Sleeping Pills

In this blog we will look at types of sleeping pills and consider their use and risks.

When they can be helpful
Sleeping pills may help when stress, travel or short term disruptions are keeping you awake.

Types of sleeping pills
All sleeping pills work on the brain to promote drowsiness. Sleeping pills may be sedatives or hypnotics. Hypnotic drugs are used to treat insomnia, their main purpose is to help with getting to sleep and staying asleep. Sedatives on the other hand calm the central nervous system and sedation is a side effect.

Melatonin
When it is dark outside the body produces a hormone Melatonin. This regulates the sleep-wake cycle by telling the body it is time to sleep. Although Melatonin is a natural hormone most Melatonin pills are made in a laboratory. Melatonin can be helpful to help manage jet lag and insomnia. Some shiftworkers find taking Melatonin at the end of night shift can help prepare the body for bed.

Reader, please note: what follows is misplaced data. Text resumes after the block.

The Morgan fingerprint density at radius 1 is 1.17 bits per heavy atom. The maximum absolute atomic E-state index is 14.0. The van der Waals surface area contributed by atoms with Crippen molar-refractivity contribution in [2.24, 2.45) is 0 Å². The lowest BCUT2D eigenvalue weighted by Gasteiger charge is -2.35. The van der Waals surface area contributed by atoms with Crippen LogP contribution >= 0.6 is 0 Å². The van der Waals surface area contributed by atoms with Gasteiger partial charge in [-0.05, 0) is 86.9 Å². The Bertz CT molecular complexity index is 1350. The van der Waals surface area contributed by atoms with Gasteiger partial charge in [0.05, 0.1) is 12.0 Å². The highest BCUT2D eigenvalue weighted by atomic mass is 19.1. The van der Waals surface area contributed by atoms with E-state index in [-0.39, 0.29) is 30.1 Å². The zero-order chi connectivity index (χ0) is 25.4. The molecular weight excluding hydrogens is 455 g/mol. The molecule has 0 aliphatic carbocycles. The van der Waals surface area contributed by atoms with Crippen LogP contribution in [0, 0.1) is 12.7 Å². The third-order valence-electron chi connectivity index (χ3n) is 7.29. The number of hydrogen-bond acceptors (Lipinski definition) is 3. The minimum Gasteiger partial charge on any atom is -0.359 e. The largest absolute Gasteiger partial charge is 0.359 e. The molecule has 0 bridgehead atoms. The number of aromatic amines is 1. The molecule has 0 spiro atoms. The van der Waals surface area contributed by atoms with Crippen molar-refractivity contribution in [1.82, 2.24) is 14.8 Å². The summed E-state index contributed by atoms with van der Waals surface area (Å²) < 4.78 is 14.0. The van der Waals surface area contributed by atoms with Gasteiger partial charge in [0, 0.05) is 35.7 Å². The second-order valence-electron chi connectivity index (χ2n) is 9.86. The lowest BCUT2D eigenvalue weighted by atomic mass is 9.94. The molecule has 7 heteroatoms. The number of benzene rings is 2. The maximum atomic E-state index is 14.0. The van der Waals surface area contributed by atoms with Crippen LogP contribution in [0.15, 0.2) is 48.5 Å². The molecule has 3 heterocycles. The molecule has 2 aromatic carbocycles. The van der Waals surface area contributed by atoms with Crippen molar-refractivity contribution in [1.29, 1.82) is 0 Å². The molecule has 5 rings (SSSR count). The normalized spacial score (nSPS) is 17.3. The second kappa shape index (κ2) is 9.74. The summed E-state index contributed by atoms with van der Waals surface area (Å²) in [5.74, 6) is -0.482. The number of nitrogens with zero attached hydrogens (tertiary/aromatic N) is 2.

What are the side effects?
Sleeping pills can cause side effects including headaches, sleepiness stomach problems, drowsiness and memory issues.

Are there risks? 

  • They can increase the risk of falling especially in elderly
  • They can make sleep apnoea worse
  • May be unsafe to take during pregnancy
  • Can be addictive and coming off sleeping pills  should be done in consultation with your doctor.
  • You may develop a short term rebound insomnia after you stop taking sleeping pills

How to use sleeping pills safely

  • Always consult your doctor about taking sleeping pills and coming off sleeping pills
  • Don’t engage in high risk tasks such as driving or operating machinery after taking a sleeping pill
  • Avoid taking alcohol when taking sleeping pills

Learn to use behavioural strategies
Many people don’t need sleeping pills. Behavioral strategies such as methods to relax the body and mind and developing a bedtime routine that signals the brain that it is time to get some sleep are well researched and effective.